I chose the aluminium bubble insulation for the job, seems to offer some good insulation for the minimal thickness. I used some aluminium tape to secure the edges, a good staple gun to fix it in place and some careful trimming to make it fit. The smaller area was raised a little with some off cuts of 9mm ply and secured with Sikaflex EBT+, solid but slightly flexible.The same treatment to the wheel arch to make an insulated secure base for fix the furniture to.
Once it was all fixed I gave it a light sand and a cost of Ronseal exterior varnish for a real watertight seal.
Spent the last two days finishing the strip out of the fire truck in preparation of for the conversion into a camper.
Last week I cut most of the metalwork out from the rear section, this week I have cleaned up all of the exposed metalwork, welded a few joins here and there are generally prepared things to accept the timber and insulation.
Under the front passenger seat was a box on rails unit, previously used for some fireman kit or other, probably just sandwiches I would think, this has now been relocated to the rear of the truck, just under the bed and opening onto the ‘camping side’ of the truck. ‘Camping Side’, well yes, if you have a continental style camper the door to use for camping is on the right hand side of the vehicle, so is the awning, this makes it easier to park up and face the same way as everyone else on the camp sites, not much of a problem but if space is tight you might find yourself facing ‘awning to awning’ with someone and that is not always good.
The floor at the rear had all kinds of corrosion from machinery, glue and other sealants on it so I cleaned it with a wire brush attached to an angle grinder and then removed any residue with some synthetic thinners (don’t use the two at the same time (health and safety tip)), then some warm soapy water to finish off, all nice and clean now.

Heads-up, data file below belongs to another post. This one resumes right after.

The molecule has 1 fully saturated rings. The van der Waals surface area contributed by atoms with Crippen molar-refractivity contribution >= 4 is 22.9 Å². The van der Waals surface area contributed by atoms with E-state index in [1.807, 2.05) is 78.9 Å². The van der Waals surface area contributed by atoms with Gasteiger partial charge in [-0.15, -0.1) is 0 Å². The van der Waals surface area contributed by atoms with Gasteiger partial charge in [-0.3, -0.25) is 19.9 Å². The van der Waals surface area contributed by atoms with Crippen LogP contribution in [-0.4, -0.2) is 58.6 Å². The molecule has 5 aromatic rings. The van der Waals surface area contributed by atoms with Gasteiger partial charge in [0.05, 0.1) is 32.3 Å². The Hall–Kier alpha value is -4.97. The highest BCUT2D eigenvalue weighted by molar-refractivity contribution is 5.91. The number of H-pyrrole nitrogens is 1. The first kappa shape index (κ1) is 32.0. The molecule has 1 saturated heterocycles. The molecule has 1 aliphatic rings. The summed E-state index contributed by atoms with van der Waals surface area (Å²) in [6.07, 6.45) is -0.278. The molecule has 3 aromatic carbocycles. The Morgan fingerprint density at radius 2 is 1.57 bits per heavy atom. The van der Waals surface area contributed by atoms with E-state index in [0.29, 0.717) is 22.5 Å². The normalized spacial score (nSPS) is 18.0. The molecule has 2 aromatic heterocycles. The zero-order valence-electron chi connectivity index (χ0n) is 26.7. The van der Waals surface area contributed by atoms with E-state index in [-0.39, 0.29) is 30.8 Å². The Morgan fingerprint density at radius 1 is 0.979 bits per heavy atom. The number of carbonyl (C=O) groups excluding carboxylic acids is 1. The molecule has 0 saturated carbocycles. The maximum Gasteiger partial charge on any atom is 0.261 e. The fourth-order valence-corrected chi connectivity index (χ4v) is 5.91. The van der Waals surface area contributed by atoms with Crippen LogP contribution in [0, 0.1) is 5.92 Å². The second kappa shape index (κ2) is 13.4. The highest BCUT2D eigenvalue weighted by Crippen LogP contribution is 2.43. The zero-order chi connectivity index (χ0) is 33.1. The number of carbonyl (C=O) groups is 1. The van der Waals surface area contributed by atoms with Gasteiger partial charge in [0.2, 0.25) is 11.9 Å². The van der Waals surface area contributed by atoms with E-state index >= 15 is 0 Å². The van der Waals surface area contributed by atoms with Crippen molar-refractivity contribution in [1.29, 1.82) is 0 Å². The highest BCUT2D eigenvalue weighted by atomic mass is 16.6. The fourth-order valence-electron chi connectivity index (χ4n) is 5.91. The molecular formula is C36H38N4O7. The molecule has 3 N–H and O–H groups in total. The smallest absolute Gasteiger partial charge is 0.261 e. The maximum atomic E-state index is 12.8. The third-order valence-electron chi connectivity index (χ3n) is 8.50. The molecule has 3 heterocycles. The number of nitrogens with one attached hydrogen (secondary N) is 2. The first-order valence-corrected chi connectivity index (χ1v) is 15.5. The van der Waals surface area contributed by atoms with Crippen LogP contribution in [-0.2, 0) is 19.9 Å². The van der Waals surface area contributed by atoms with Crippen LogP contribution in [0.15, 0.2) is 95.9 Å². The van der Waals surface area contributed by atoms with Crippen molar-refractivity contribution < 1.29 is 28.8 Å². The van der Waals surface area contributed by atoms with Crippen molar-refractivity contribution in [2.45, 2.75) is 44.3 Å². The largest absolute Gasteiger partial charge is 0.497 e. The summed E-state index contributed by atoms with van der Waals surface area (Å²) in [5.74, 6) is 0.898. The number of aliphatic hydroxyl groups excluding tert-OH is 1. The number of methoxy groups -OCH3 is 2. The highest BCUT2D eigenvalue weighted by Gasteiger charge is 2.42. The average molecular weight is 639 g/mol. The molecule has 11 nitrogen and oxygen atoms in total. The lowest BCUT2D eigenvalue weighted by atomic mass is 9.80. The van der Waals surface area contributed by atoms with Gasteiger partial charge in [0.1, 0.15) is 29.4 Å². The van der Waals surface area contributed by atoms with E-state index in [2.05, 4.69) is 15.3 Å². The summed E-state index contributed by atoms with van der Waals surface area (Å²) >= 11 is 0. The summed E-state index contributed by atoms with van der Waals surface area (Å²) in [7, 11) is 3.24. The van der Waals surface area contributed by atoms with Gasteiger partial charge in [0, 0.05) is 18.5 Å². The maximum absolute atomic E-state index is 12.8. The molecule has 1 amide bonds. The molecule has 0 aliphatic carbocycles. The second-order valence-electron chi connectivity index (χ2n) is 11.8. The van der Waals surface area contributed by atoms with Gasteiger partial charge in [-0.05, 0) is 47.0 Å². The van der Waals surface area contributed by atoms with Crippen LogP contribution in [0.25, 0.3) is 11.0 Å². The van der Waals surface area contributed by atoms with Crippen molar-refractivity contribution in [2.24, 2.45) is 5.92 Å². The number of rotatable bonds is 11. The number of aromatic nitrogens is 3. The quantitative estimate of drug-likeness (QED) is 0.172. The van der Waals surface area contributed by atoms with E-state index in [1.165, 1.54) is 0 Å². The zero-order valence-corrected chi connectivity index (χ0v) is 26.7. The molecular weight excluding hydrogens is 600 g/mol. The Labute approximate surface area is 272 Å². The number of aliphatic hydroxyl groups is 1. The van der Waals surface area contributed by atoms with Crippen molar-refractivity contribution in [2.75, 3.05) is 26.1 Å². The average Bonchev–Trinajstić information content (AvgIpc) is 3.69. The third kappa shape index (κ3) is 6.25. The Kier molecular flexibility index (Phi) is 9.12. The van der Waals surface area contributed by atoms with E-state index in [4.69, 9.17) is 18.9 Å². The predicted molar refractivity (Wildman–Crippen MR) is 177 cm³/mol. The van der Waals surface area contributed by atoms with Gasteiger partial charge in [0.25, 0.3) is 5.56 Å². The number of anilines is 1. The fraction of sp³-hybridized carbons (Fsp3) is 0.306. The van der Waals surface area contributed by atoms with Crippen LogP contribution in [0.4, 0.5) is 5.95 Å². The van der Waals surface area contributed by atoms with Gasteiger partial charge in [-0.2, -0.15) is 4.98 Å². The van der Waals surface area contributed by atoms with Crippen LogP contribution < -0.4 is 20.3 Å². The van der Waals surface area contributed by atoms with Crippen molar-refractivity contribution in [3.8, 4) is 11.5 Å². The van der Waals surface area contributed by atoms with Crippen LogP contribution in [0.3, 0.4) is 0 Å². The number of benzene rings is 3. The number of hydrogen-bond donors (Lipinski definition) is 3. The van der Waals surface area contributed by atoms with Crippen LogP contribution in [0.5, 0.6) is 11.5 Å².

One of the big jobs was to cut the bumper irons that supported the pump off, this was quite straight forwards if a little time consuming. First the two sections of bumper had to be removed, then all of the lighting and tow eye U bolts, this eventually revealed enough space for the 9″ grinder to do it’s work. Before cutting I cleaned the area with some degreaser and washed it down, this meant it was wet, so no sparks causing issues there. With the irons cut down to size and a little cleanup they bumper was sprayed black, now it needs to go back together. As the bumper was off I decided to look at the motor, it’s 3.7L, 19000kms and looks almost new.
The main bed frame has also been installed, it’s just a little longer than a UK double bed but the same width, about 35cm of the bed of the truck to allow for storage. Now I need to cut and prepare the plywood bed base with integral insulation and fix it to the frame, this completes the main bed build.
Next is lining out the rear with insulation and plywood, installing the 12v lights and 240v sockets, waiting for the arrival of the Rock ‘n’ Roll bed and the construction of the kitchen.
Day Two – the day started with the fire truck containing two rows of seats, a partition wall and a thin checker plate covered plywood floor. Much drilling, cutting and grinding revealed the amount of space that there really is inside. A lot of the aluminium is scrap but there will be a good deal of it reused here and there to build the camping interior.
Work started last weekend on the fire truck, after much discussion it was decided that the pump needed to be removed for the MOT. Quite simple to remove, a few bolts and a couple of hoses, then the throttle cable that joins the main linkage, then remove the extra ‘bumper’ for the pump. This all leaves two large box sections that need to be removed with a grinder.
Inside the rear of the truck I have removed all of the screws, bolts and other fixings to then take out the racks, mounts and other metalwork that was once used to support the equipment. The floor is now free from any screws or bolts, just some steel uprights to remove and rework.